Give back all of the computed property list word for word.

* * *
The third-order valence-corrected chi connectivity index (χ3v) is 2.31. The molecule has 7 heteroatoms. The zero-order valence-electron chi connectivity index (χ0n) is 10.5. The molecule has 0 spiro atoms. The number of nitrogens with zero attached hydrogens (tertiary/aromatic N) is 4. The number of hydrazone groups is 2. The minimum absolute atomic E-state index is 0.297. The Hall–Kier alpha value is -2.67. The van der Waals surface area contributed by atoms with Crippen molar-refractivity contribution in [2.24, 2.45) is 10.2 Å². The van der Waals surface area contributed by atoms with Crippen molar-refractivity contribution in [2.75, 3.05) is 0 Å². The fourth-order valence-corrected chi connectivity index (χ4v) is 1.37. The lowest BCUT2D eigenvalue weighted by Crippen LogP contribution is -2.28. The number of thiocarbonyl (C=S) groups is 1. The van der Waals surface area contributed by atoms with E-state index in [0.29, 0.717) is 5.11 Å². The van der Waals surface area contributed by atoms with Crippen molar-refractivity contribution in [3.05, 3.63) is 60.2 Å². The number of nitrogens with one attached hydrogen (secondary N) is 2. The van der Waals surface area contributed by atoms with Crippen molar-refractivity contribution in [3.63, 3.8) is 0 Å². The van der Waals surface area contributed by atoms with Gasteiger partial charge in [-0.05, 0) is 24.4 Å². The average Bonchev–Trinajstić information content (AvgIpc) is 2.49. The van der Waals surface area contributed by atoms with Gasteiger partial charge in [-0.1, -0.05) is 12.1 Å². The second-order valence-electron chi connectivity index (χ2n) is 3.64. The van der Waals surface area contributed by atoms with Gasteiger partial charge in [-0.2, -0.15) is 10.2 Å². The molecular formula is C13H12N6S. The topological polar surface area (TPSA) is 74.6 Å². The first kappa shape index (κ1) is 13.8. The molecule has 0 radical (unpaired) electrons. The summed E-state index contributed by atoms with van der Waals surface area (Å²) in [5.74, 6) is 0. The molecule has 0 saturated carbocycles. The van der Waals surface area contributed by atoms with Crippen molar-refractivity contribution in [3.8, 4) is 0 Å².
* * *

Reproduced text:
The third-order valence-corrected chi connectivity index (χ3v) is 2.31. The molecule has 7 heteroatoms. The zero-order valence-electron chi connectivity index (χ0n) is 10.5. The molecule has 0 spiro atoms. The number of nitrogens with zero attached hydrogens (tertiary/aromatic N) is 4. The number of hydrazone groups is 2. The minimum absolute atomic E-state index is 0.297. The Hall–Kier alpha value is -2.67. The van der Waals surface area contributed by atoms with Crippen molar-refractivity contribution in [2.24, 2.45) is 10.2 Å². The van der Waals surface area contributed by atoms with Crippen molar-refractivity contribution in [2.75, 3.05) is 0 Å². The fourth-order valence-corrected chi connectivity index (χ4v) is 1.37. The lowest BCUT2D eigenvalue weighted by Crippen LogP contribution is -2.28. The number of thiocarbonyl (C=S) groups is 1. The van der Waals surface area contributed by atoms with E-state index in [0.29, 0.717) is 5.11 Å². The van der Waals surface area contributed by atoms with Crippen molar-refractivity contribution in [3.05, 3.63) is 60.2 Å². The number of nitrogens with one attached hydrogen (secondary N) is 2. The van der Waals surface area contributed by atoms with Crippen molar-refractivity contribution in [3.63, 3.8) is 0 Å². The van der Waals surface area contributed by atoms with Gasteiger partial charge in [-0.05, 0) is 24.4 Å². The average Bonchev–Trinajstić information content (AvgIpc) is 2.49. The van der Waals surface area contributed by atoms with Gasteiger partial charge in [-0.1, -0.05) is 12.1 Å². The second-order valence-electron chi connectivity index (χ2n) is 3.64. The van der Waals surface area contributed by atoms with Gasteiger partial charge in [-0.2, -0.15) is 10.2 Å². The molecular formula is C13H12N6S. The topological polar surface area (TPSA) is 74.6 Å². The first kappa shape index (κ1) is 13.8. The molecule has 0 radical (unpaired) electrons. The summed E-state index contributed by atoms with van der Waals surface area (Å²) in [5.74, 6) is 0. The molecule has 0 saturated carbocycles. The van der Waals surface area contributed by atoms with Crippen molar-refractivity contribution in [3.8, 4) is 0 Å².